UGA athletes and coaches urge elementary students to study hard, follow their dreams

ATLANTA — School’s out at Georgia for the semester.

UGA athletes and coaches urge elementary students to study hard, follow their dreams
Marc Weiszer

While many Bulldog athletes headed home for some downtime, more than 20 current and former Georgia players from 12 sports woke up early Wednesday morning and rode a bus to Atlanta.

They took part in the “UGA Day — Learn, Play, Excel” assembly for second through fifth graders from Drew Charter School in the East Lake community. The event, held in an adjoining YMCA, marked the third straight year that Georgia’s Athletic Association partnered with a metro Atlanta area school.

“This is an area that’s struggled a little bit,” receiver Chris Conley said. “Downtown Atlanta schools in troubled areas with troubled kids specifically. These kids are pushing those boundaries and pushing those limits. They’re showing those kids aren’t lost causes.”

Aaron Murray handed out T-shirts to kids instead of handing the ball to a tailback.

The quarterback got a big round of applause when introduced, but not quite as big as the one given to Georgia swimmer Shannon Vreeland when the students were told she is as an Olympic gold medal winner. Former Bulldogs gymnast Courtney Kupets brought her two Olympic medals with her to show.

The message from speakers, who included football coach Mark Richt and basketball coaches Mark Fox and Andy Landers, was less about winning games and more about ways to succeed in the classroom and in life.

“It really doesn’t matter how hard I worked in basketball to earn that scholarship, if I had not worked as hard in the classroom, I could not have gone to Georgia,” Carla Green Williams, the Georgia executive associate athletic director who played for Landers, told the audience. “It’s not too early. … It’s important to do your very best right now.”

Fox clapped his hands when it was announced that the Drew students got good news on recent test scores. “I think that’s awesome,” he told them later.

“It’s just a blessing to be here and show these little kids that no matter what background you come from — rich or poor — as long as you’ve got your education and you’re making good grades, you can go as far as you want to go,” defensive end Garrison Smith, who grew up in Atlanta 10 minutes away, said afterwards.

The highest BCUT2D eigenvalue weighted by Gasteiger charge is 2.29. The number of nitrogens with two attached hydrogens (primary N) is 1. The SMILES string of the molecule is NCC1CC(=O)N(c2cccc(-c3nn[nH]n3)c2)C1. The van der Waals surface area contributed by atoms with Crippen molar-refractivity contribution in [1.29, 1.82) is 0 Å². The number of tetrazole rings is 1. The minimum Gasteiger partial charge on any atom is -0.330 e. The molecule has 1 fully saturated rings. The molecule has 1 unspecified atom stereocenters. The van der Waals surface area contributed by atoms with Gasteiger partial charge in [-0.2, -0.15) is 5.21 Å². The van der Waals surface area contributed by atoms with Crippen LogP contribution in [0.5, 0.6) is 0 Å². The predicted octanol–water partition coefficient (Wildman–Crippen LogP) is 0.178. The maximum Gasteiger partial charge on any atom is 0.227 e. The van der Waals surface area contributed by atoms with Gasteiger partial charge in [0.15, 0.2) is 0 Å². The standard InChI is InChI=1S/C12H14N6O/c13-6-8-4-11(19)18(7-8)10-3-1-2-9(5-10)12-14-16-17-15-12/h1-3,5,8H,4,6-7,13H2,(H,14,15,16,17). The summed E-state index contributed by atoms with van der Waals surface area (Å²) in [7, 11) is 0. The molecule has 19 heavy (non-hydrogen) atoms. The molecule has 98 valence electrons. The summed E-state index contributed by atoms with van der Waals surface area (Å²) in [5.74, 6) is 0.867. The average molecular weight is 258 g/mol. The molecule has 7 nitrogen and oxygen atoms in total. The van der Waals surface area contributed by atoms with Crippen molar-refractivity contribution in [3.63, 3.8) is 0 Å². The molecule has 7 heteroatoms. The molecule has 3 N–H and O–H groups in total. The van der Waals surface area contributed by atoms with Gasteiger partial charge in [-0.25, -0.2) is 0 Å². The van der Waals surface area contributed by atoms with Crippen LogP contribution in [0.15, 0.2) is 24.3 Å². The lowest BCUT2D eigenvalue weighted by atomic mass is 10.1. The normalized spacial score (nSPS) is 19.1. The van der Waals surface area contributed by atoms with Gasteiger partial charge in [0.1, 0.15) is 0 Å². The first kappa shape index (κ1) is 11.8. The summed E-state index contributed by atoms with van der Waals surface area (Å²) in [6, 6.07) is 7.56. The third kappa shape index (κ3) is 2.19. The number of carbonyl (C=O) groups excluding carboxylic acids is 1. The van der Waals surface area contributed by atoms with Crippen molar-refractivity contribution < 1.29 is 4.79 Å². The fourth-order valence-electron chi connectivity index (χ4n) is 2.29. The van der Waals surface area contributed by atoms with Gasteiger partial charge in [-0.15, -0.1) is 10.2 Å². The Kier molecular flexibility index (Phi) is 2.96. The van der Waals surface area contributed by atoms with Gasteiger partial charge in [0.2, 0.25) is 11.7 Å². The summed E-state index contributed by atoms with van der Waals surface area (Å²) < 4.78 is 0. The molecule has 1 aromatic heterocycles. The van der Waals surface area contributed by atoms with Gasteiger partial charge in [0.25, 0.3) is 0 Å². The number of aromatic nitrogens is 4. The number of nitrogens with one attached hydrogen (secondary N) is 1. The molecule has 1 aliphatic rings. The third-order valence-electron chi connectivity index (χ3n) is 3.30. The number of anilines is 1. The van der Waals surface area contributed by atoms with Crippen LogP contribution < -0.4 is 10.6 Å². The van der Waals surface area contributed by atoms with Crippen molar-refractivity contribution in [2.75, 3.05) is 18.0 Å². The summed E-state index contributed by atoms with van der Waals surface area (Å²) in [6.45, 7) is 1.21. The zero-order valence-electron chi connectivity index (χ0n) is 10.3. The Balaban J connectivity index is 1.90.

Georgia athletes ate lunch with students following the assembly in which Kupets told the students to set goals for themselves to try to achieve.

Others spoke out against bullying of classmates and urged them to treat each other with kindness and respect authority.

Offensive lineman Chris Burnette told them his favorite pastime is sleeping because he loves to dream. Specifically, about being Superman.

He told them not to be afraid to follow their dreams.

Richt warned the students about making sure they don’t do things to keep dreams from coming true.

“There’s a lot of guys over the years that were good enough to play football but didn’t get to come to Georgia because they didn’t have the grades, they didn’t care enough about school and they didn’t behave the way they should behave,” Richt said. “And there’s been some guys who have come to Georgia and didn’t behave like they should or didn’t do well in school like they should. And they had to go. They had to lose their dream because they didn’t do it right. Make sure y’all take care of business, OK?”

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Defensive newcomers in big roles as #UGA opens practice to students (with practice observations) http://t.co/iOWvpcSg7j #UGA

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